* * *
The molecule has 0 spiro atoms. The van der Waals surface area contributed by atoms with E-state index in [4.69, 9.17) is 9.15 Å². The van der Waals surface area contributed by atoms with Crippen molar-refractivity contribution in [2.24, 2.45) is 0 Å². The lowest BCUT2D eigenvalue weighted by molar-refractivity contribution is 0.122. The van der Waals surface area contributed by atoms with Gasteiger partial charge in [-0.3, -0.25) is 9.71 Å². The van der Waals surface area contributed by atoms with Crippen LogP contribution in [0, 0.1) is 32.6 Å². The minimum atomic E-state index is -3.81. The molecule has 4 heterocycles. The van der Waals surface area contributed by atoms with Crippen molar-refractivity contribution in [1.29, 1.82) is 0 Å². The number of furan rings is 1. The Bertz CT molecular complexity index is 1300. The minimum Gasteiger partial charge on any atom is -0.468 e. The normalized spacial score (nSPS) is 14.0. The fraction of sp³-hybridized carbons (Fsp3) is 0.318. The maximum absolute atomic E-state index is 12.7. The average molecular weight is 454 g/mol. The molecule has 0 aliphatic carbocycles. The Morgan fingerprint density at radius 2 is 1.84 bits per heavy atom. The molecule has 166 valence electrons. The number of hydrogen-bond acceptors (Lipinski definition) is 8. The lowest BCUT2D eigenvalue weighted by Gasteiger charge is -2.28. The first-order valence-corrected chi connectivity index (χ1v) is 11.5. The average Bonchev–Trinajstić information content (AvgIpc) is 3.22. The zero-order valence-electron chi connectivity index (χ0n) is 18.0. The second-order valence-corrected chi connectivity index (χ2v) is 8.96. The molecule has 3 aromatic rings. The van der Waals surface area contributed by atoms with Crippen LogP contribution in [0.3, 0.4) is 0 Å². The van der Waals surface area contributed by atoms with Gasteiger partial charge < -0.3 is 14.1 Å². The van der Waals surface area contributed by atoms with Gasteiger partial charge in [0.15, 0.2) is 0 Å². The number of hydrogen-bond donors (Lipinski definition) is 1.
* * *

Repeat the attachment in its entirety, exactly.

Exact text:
The molecule has 0 spiro atoms. The van der Waals surface area contributed by atoms with E-state index in [4.69, 9.17) is 9.15 Å². The van der Waals surface area contributed by atoms with Crippen molar-refractivity contribution in [2.24, 2.45) is 0 Å². The lowest BCUT2D eigenvalue weighted by molar-refractivity contribution is 0.122. The van der Waals surface area contributed by atoms with Gasteiger partial charge in [-0.3, -0.25) is 9.71 Å². The van der Waals surface area contributed by atoms with Crippen LogP contribution in [0, 0.1) is 32.6 Å². The minimum atomic E-state index is -3.81. The molecule has 4 heterocycles. The van der Waals surface area contributed by atoms with Crippen molar-refractivity contribution in [1.29, 1.82) is 0 Å². The number of furan rings is 1. The Bertz CT molecular complexity index is 1300. The minimum Gasteiger partial charge on any atom is -0.468 e. The normalized spacial score (nSPS) is 14.0. The fraction of sp³-hybridized carbons (Fsp3) is 0.318. The maximum absolute atomic E-state index is 12.7. The average molecular weight is 454 g/mol. The molecule has 0 aliphatic carbocycles. The Morgan fingerprint density at radius 2 is 1.84 bits per heavy atom. The molecule has 166 valence electrons. The number of hydrogen-bond acceptors (Lipinski definition) is 8. The lowest BCUT2D eigenvalue weighted by Gasteiger charge is -2.28. The first-order valence-corrected chi connectivity index (χ1v) is 11.5. The average Bonchev–Trinajstić information content (AvgIpc) is 3.22. The zero-order valence-electron chi connectivity index (χ0n) is 18.0. The second-order valence-corrected chi connectivity index (χ2v) is 8.96. The molecule has 3 aromatic rings. The van der Waals surface area contributed by atoms with Crippen LogP contribution in [0.3, 0.4) is 0 Å². The van der Waals surface area contributed by atoms with Gasteiger partial charge < -0.3 is 14.1 Å². The van der Waals surface area contributed by atoms with Gasteiger partial charge in [0.15, 0.2) is 0 Å². The number of hydrogen-bond donors (Lipinski definition) is 1.